2016. Dalén J et al. – Treatment persistence among patients with immune-mediated rheumatic disease newly treated with subcutaneous TNF-alpha inhibitors and costs associated with non-persistence
Dalén J, Svedbom A, Black CM, Lyu R, Ding Q, Sajjan S, et al. Treatment persistence among patients with immune-mediated rheumatic disease newly treated with subcutaneous TNF-alpha inhibitors and costs associated with non-persistence. Rheumatol Int. 2016;36(7):987-95.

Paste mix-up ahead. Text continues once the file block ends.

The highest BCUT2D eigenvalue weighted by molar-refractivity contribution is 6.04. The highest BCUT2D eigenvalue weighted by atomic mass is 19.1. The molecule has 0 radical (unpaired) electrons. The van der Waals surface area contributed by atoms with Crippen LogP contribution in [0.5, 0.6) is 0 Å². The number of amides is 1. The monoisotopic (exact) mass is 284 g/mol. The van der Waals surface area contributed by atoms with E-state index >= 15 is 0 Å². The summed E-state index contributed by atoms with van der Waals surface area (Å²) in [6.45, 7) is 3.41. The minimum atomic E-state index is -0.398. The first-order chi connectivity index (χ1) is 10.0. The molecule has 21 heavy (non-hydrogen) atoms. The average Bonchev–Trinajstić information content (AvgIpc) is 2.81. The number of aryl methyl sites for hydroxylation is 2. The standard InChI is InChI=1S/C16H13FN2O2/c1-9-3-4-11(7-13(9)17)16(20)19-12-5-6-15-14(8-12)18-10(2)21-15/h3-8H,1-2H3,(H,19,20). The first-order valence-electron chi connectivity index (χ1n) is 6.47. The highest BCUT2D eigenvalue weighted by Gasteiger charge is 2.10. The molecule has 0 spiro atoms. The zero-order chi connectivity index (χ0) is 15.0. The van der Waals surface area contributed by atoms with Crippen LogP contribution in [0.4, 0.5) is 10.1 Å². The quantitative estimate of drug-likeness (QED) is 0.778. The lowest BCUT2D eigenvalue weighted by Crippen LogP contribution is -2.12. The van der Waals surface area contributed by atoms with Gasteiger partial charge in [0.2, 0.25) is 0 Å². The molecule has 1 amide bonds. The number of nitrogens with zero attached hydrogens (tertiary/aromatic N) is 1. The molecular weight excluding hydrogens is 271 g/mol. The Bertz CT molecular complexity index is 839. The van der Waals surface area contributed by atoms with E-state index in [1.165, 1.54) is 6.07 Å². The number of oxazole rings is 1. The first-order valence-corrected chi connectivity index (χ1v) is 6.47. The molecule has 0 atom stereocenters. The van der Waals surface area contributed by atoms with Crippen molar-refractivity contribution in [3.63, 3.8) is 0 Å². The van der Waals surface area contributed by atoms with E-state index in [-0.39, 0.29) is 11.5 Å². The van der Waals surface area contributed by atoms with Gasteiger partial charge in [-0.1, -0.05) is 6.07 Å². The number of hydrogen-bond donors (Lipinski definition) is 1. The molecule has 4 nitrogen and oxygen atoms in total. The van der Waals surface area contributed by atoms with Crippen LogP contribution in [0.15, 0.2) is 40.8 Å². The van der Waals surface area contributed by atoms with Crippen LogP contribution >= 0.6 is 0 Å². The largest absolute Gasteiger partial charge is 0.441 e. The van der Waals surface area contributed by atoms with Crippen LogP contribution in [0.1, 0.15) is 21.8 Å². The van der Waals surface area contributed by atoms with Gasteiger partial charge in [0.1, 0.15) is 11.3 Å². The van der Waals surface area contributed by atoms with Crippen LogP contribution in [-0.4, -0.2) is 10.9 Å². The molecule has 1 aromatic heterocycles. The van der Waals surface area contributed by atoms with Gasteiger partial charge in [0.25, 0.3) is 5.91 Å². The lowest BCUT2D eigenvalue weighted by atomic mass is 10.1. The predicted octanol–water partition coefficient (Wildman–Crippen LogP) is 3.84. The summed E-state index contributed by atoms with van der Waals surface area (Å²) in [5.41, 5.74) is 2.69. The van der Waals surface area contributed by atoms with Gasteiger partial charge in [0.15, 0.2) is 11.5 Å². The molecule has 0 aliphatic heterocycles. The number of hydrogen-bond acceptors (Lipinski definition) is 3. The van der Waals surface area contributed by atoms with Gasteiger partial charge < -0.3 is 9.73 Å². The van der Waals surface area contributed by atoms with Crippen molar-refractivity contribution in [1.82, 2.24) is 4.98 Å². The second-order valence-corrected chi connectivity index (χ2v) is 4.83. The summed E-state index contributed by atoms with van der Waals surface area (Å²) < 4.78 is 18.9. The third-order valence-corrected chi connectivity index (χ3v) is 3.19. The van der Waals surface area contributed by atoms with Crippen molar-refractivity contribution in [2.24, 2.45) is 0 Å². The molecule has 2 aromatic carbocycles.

The main objective of this study was to describe real-world treatment persistence with subcutaneous tumor necrosis factor-alpha inhibitors (SC-TNFi) in patients with ankylosing spondylitis, psoriatic arthritis, or rheumatoid arthritis [collectively immune-mediated rheumatic disease, (IMRD)] in Sweden. A secondary objective was to describe potential effects on health care resource utilization (HCRU) cost from non-persistence. Patients were identified through filled prescriptions for adalimumab (ADA), etanercept (ETA), certolizumab pegol (CZP), and golimumab (GLM) between 5/6/2010 and 12/31/2012 from the Swedish Prescribed Drug Register. Persistence was estimated using survival analysis. Costs were derived from HCRU and comprised specialized outpatient care, inpatient care and non-disease-modifying antirheumatic drug medications. A total of 4903 patients were identified (ADA: 1823, ETA: 1704, CZP: 622, GLM: 754). Comparisons over 3 years showed that GLM had significantly higher persistence than ADA (p = 0.022) and ETA (p = 0.004). The mean difference in non-biologic HCRU costs between persistent and non-persistent patients was higher after compared to before the start of biologic therapy. SC-TNFi-naïve IMRD patients initiating treatment with GLM had significantly higher persistence rates than patients initiating treatment with ADA or ETA in Sweden. Furthermore, persistence rates observed in the study were lower than those observed in clinical trials, highlighting the need for an all-party (provider-patient-payer-drug manufacturer) engagement and development of programs to increase persistence rates in clinical practice, thus leading to improved clinical outcomes. In addition, the results of this study indicate that persistence to treatment with SC-TNFi may be associated with cost offsets in terms of non-biologic costs.